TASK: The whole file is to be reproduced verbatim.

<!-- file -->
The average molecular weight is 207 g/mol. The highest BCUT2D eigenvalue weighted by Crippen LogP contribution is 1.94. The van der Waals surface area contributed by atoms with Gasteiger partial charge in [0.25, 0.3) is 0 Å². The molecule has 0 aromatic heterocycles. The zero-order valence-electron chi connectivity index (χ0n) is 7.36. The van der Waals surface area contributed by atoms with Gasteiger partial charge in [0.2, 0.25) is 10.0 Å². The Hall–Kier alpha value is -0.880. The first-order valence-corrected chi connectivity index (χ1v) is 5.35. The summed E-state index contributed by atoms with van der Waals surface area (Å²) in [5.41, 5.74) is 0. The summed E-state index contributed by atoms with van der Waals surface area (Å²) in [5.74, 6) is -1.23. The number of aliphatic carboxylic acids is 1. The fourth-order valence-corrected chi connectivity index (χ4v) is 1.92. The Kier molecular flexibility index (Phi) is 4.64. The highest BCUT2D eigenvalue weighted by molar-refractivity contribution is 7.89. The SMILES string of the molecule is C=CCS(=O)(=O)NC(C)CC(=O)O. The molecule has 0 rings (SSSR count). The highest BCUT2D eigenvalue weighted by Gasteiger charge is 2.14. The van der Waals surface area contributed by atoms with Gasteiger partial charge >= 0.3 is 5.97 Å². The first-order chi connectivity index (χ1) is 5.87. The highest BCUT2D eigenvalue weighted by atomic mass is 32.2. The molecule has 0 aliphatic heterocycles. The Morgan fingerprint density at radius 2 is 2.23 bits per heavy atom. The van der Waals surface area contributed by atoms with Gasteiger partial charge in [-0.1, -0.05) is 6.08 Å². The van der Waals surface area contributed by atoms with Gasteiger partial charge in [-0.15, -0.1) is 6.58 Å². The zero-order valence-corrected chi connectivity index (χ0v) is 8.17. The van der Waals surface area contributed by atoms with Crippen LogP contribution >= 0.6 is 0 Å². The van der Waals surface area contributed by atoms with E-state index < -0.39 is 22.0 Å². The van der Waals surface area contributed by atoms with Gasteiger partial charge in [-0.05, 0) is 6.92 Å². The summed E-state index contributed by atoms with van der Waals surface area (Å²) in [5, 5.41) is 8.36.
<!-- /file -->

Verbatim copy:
The average molecular weight is 207 g/mol. The highest BCUT2D eigenvalue weighted by Crippen LogP contribution is 1.94. The van der Waals surface area contributed by atoms with Gasteiger partial charge in [0.25, 0.3) is 0 Å². The molecule has 0 aromatic heterocycles. The zero-order valence-electron chi connectivity index (χ0n) is 7.36. The van der Waals surface area contributed by atoms with Gasteiger partial charge in [0.2, 0.25) is 10.0 Å². The Hall–Kier alpha value is -0.880. The first-order valence-corrected chi connectivity index (χ1v) is 5.35. The summed E-state index contributed by atoms with van der Waals surface area (Å²) in [5.41, 5.74) is 0. The summed E-state index contributed by atoms with van der Waals surface area (Å²) in [5.74, 6) is -1.23. The number of aliphatic carboxylic acids is 1. The fourth-order valence-corrected chi connectivity index (χ4v) is 1.92. The Kier molecular flexibility index (Phi) is 4.64. The highest BCUT2D eigenvalue weighted by molar-refractivity contribution is 7.89. The SMILES string of the molecule is C=CCS(=O)(=O)NC(C)CC(=O)O. The molecule has 0 rings (SSSR count). The highest BCUT2D eigenvalue weighted by Gasteiger charge is 2.14. The van der Waals surface area contributed by atoms with Gasteiger partial charge >= 0.3 is 5.97 Å². The first-order chi connectivity index (χ1) is 5.87. The highest BCUT2D eigenvalue weighted by atomic mass is 32.2. The molecule has 0 aliphatic heterocycles. The Morgan fingerprint density at radius 2 is 2.23 bits per heavy atom. The van der Waals surface area contributed by atoms with Gasteiger partial charge in [-0.1, -0.05) is 6.08 Å². The van der Waals surface area contributed by atoms with Gasteiger partial charge in [-0.15, -0.1) is 6.58 Å². The zero-order valence-corrected chi connectivity index (χ0v) is 8.17. The van der Waals surface area contributed by atoms with Crippen LogP contribution >= 0.6 is 0 Å². The van der Waals surface area contributed by atoms with E-state index < -0.39 is 22.0 Å². The van der Waals surface area contributed by atoms with Gasteiger partial charge in [-0.05, 0) is 6.92 Å². The summed E-state index contributed by atoms with van der Waals surface area (Å²) in [5, 5.41) is 8.36.